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Re: exp and archive available.... recover table

From: joel garry <>
Date: Fri, 13 Jul 2007 11:19:43 -0700
Message-ID: <>

On Jul 13, 3:00 am, Alexander Skwar <> wrote:

> What I'm now considering to do is, that I'd copy all the .dbf files and
> also the redo log files. When I have the archived redo log files available,
> I am able to do a media recovery, aren't I? And I (might) need to do a
> media recovery, when I try to startup the database and give it .dbf files,
> which are "hot". Or am I overlooking something again?

NONONONO! Please google about until you find an explanation as to why you do not backup redo log files (as opposed to archived log files). Note that RMAN doesn't even let you do this.

The essential problem is that it is unexpectedly easy to get into a situation where you overwrite current redo with older, and lose transactions you otherwise wouldn't have.

> > To do a hot backup, you need to put the tablespace in backup mode.

> What would happen, if I would NOT do this?

This is called the split block or fractured block problem. When the operating system utilty is copying the blocks, the OS only knows about it's own blocksize, say 512, while Oracle may consider blocksize 8K. So Oracle tells the OS to write 8K, the OS writes out the first 512, copies all the blocks with your mirror splitting, then writes out the next 7 blocks for Oracle. Oracle doesn't know about operating system utilities, so putting tables in hot backup mode tells Oracle to freeze the SCN in the headers of the data files and write out additional redo, so later when it tries to recover it can decide if a block was written before or after the placement in hot backup mode and deal with it accordingly.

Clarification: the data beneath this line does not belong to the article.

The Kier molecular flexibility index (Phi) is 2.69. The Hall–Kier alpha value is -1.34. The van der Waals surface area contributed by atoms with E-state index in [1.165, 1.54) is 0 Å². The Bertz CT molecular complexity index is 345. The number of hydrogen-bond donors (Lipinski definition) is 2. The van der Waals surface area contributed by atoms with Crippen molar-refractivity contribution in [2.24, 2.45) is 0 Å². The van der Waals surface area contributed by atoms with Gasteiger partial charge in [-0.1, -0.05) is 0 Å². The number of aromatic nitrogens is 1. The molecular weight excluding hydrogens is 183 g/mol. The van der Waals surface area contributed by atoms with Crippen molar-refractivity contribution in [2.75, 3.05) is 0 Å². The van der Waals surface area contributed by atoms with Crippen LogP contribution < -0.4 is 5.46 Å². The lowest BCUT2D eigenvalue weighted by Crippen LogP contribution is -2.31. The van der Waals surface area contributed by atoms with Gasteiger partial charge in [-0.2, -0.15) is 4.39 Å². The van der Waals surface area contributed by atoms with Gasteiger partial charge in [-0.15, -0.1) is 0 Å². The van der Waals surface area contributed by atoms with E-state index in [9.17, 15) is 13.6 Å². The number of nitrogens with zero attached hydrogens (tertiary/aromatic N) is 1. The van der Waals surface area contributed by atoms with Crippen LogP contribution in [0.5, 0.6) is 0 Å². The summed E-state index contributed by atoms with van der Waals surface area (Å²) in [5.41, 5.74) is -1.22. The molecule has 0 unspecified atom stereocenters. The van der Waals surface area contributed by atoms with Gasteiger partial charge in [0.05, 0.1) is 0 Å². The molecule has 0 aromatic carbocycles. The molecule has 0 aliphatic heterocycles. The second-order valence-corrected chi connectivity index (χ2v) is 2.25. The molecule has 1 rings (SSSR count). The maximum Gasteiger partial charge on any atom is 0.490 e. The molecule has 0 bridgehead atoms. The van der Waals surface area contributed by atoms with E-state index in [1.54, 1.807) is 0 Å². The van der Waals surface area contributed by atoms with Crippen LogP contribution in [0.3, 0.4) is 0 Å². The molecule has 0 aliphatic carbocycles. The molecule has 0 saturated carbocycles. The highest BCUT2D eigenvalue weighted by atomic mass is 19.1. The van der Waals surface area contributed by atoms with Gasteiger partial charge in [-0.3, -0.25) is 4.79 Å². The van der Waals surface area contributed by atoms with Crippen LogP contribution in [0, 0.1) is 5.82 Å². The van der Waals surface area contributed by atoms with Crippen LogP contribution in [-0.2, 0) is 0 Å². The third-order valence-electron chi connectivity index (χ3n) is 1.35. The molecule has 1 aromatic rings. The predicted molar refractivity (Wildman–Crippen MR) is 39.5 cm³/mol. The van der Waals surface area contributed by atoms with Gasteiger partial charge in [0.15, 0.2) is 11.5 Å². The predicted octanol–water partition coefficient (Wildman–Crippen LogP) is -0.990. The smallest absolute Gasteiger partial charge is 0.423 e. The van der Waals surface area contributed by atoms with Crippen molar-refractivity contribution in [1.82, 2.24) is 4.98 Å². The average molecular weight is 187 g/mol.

So if you don't put the ts in backup mode, you have the risk of making a copy of what will eventually come out as a corrupted Oracle block, one part updated and another part not yet updated. A bit difficult to predictably replicate, but quite likely to occur in actuality, more likely if any updates are happening.

RMAN, on the other hand, is smart enough to be able to know about Oracle writing blocks, and can wait until it is done writing the entire Oracle block before copying it. Even so, there are some obscure situations where you have to do funny things like convince Oracle an empty block is not corrupt. But at least you can work with that, you can't work with OS v. Oracle generated corruption.


-- is bogus.
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Received on Fri Jul 13 2007 - 13:19:43 CDT

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